BONUS | CMA 50th Anniversary: Attracting the Best and the Brightest

In this special episode of Count Me In we commemorate the 50th anniversary of the CMA, the benchmark certification for management accountants around the world. Margaret Michaels is joined by Denny Beresford, a member of the very first class of CMAs in 1972, as well as Tori Heavey, who aced the exams in 2020, to discuss the enduring value of the CMA program.
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Full Episode Transcript:
Adam:

Join us in this bonus episode of Count Me In, where IMA brand storyteller, Margaret Michaels sits down with two noteworthy CMAs to discuss the 50th anniversary of IMA's globally respected certification for accounting and finance professionals
Margaret:

In this special Count Me In podcast, celebrating the 50th anniversary of the Certified Management Accountant or CMA program, I will be speaking with two CMA exam takers, Denny Beresford, who earned his CMA in 1972 and made IMA history by becoming one of IMA's first CMAs, and Tori Heavey, a recent graduate of the University of Tennessee at Knoxville, who won the CMA student award for the highest score on the exam in the June/July, 2020 testing window. Tori also recently won the Elijah Sales Award for her CPA score. Denny has spent a lifetime working in accounting and finance. He currently serves as a member of IMA's Financial Reporting Committee and as the executive in residence at the JM Toll School of Accounting, Terry College of Business at University of Georgia. Tori is a recent graduate of the Master's in Accountancy program at the University of Tennessee Knoxville, and is currently working as a tax associate for KPMG.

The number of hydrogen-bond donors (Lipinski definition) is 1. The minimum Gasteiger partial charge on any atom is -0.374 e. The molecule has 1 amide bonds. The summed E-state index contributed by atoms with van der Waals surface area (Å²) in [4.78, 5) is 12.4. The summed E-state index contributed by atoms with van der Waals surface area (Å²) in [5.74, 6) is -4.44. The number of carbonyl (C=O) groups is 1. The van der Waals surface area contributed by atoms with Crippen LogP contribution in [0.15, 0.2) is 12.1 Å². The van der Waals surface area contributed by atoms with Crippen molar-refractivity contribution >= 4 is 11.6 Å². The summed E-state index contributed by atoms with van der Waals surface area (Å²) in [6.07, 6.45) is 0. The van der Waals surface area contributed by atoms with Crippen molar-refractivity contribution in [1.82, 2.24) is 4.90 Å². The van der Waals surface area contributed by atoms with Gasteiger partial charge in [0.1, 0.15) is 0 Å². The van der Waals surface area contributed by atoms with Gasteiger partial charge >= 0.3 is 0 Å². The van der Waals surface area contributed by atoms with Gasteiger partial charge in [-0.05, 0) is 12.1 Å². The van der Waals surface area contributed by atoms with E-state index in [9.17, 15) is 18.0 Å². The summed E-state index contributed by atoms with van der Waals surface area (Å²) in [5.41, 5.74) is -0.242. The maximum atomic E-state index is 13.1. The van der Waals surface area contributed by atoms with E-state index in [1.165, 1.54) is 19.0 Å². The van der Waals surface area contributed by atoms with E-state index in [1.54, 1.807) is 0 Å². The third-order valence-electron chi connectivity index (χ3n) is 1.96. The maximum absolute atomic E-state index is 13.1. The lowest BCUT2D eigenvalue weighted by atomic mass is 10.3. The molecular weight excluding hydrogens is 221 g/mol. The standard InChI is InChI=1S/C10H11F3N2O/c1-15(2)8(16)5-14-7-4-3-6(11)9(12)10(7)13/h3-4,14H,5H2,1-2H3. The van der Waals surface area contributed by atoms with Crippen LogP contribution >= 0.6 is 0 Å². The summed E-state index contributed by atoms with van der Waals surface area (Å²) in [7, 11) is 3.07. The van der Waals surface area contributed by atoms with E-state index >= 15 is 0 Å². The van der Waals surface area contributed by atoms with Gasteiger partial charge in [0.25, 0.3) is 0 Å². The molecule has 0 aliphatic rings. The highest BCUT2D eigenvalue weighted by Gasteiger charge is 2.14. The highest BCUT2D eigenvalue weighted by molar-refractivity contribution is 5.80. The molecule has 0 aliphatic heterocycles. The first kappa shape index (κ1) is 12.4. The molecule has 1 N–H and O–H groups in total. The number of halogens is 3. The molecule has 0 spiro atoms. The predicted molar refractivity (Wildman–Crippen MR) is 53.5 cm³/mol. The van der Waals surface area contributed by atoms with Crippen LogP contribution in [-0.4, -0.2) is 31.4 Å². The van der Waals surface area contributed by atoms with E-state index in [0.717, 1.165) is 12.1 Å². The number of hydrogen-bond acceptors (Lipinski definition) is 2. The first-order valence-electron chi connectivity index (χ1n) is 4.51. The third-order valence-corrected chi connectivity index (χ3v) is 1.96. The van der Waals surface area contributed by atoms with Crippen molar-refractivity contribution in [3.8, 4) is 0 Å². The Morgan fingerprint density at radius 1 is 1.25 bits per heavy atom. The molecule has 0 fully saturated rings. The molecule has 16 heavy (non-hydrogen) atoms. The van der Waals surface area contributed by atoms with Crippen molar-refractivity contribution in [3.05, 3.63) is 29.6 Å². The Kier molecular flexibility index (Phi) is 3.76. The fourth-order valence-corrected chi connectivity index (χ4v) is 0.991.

Margaret:

Thank you Denny and Tori for joining me today. As we talk about your experience taking the CMA exam. Denny, you have the distinction of being among the first people to sit for the CMA exam in 1972. At that time, the CMA exam was administered with paper and pencil and the field of management accounting was not widely known. What do you remember about taking the CMA exam? How did you learn about management accounting? Was it through school or work experience and what are some of your study methods and tips?
Denny:

I had been a member of IMA, it was actually the National Association of Accountants or in earlier years since 1962, shortly after I graduated from college. And in fact, I'd been active in my local chapter back in Los Angeles, rising from a helper on some of the committees to become president of the chapter shortly before I transferred from Ernst & Ernst's office in Los Angeles to the national office in Cleveland in 1971. So I was very familiar with what was going on at, at the organization and the fact that the CMA exam was being developed over a couple of years before that. And I guess I was generally familiar with the management accounting profession, having again been participating in IMA for a number of years being involved particularly at the local chapter level and then also at the national level.